As someone who was an English lit major in college, I confess to loving words. In fact, I collect them. It's true--right now I have a list in the back of my white notebook (where I jot down blogging ideas) where I write down great words that I come upon. Top of that list right now--quotidian.
Words that appeal to me are those that have a great sound and are packed with meaning. I have gathered this pile of words partly to use them in poems someday, and partly just because. There's no other rhyme or reason for them.
Here are two more favorite words--facetious and abstemious. Why? Because these two words use all the vowels in the English language and use them in alphabetical order. I have been looking for another word that does that, but no luck so far.
There are also words I avoid--catchphrases that are cliched, over-used. Or jargon. Every now and then I catch myself saying something like--"the bottom line" (shudder) or "a new paradigm" (shudder shudder).
There are words that I despise--many of which are bandied about on television. Since when did "impact" become a verb?
I try to pay attention to the words I use. Sometimes I use a phrase in response to everyday situations. I catch myself falling into regular use of these phrases. In fact, I go through cycles of these phrases.
Here's a sampling.
"This too shall pass"--I said this frequently when I first began teaching 40 years ago. Maybe I was overwhelmed--but I noticed one day that I kept saying "this too shall pass."
Then I went through a phase of announcing "it's not my problem." I worked in an organization at the time where work would build up--so the announcement of "it's not my problem" was not me shirking work, but a delineation of boundaries.
Recently, I have caught myself saying "it's not the end of the world." Maybe that phrase comes to mind as I contemplate some of the unsettling news stories--stock markets going haywire; protracted fighting in Iraq; global climate change. Maybe my repeating "it's not the end of the world" is a little like whistling past the graveyard.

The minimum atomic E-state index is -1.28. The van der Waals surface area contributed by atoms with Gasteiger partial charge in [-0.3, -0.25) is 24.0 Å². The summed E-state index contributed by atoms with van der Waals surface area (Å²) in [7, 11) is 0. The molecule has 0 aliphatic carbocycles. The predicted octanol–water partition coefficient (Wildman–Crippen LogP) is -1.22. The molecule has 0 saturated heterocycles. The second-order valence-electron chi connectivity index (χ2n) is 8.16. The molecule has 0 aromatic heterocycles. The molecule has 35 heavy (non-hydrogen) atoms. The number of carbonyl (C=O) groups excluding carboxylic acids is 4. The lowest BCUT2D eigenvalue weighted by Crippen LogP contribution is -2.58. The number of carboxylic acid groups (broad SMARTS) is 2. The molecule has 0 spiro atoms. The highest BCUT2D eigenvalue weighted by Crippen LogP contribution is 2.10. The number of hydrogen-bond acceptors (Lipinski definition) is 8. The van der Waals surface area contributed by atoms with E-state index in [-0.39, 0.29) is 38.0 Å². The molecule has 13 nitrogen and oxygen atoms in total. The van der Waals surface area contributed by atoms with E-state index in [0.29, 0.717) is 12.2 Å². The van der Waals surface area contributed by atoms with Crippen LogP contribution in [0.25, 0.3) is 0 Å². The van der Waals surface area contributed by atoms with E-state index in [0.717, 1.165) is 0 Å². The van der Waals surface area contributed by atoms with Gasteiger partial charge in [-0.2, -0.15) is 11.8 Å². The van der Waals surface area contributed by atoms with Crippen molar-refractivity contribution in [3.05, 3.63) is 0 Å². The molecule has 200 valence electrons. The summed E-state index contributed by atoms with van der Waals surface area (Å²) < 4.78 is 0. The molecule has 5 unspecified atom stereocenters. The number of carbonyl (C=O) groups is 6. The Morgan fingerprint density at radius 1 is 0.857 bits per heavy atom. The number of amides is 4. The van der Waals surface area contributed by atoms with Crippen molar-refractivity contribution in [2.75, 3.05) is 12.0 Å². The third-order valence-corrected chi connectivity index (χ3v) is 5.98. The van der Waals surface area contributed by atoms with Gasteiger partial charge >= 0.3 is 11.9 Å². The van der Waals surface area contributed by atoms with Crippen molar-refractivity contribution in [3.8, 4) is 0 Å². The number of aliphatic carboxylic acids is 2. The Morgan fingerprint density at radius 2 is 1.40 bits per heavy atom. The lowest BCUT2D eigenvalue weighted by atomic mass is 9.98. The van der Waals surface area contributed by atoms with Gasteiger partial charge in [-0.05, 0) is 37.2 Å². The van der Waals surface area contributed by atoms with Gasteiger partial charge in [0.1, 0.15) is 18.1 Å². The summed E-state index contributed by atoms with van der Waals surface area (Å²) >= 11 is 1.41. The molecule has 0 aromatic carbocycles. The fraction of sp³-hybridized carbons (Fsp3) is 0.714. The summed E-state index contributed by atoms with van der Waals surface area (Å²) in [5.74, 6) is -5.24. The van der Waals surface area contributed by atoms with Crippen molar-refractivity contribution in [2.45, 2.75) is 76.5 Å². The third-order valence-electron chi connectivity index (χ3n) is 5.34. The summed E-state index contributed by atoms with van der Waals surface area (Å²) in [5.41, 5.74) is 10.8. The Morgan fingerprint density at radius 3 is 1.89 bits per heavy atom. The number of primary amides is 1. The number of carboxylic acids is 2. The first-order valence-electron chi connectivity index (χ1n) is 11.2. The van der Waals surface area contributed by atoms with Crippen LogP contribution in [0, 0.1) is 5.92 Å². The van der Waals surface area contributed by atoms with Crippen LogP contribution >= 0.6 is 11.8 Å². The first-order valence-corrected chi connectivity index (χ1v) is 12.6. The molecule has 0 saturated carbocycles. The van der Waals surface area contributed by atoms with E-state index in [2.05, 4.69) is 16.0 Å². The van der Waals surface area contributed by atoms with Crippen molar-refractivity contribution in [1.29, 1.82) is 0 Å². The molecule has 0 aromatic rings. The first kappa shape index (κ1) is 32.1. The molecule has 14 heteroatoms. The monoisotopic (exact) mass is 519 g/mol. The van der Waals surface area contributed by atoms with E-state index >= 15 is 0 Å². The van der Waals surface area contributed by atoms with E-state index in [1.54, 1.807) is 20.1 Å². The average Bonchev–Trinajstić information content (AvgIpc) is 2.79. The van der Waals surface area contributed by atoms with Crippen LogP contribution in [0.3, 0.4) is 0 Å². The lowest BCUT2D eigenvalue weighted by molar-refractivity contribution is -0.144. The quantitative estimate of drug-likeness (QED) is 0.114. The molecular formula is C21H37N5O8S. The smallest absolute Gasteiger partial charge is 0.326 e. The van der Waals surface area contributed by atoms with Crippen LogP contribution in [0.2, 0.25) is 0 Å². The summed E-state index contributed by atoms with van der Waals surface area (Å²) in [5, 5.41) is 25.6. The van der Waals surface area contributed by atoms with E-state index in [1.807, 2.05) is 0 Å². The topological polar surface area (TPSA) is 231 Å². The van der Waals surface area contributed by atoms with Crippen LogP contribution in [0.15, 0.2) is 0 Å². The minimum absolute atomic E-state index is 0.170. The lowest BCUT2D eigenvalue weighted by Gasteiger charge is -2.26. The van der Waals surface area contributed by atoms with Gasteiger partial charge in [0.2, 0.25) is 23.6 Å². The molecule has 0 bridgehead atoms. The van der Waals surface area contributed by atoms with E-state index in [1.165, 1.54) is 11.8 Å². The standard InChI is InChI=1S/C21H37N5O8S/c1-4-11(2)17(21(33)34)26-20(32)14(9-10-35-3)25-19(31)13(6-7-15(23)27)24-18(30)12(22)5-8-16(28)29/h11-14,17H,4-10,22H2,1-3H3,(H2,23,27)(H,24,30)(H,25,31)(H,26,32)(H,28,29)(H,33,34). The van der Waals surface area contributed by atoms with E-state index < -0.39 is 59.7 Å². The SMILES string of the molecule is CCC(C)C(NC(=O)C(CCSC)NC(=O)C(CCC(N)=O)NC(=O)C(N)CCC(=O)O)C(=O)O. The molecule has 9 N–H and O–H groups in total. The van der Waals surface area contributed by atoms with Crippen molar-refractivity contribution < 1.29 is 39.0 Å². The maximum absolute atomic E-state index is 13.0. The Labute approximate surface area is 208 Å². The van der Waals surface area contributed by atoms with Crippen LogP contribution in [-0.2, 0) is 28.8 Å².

Classes have begun again at our local community college, and I am trying once more to get students interested in and excited about words. I challenge them to make sure they understand all the words in any essay they read, and to look words up if they don't know them. I even try to shock them a little.
One of my favorite word exercises is to get students thinking about the emotional content that some words have. Words have denotative or connotative meaning. Denotative is essentially the dictionary definition, where connotative is the emotional load a word carries. To help students grasp the difference between denotative and connotative, I will look at one of the female students, and ask if she would be insulted if I called her a "hussy." Of course, she is always shocked and begins to take umbrage. I quickly point out that at one time "hussy" meant nothing more than "housewife"--and in fact that is its word origin. "Hussy" is a shortened version of "housewife." So, there's no need to be insulted.
Words, words, words. My words. We load them up, we throw them around, we let them slip out when we shouldn't, we can't take them back. And, yet. . . And, yet. . .Where would we be without words?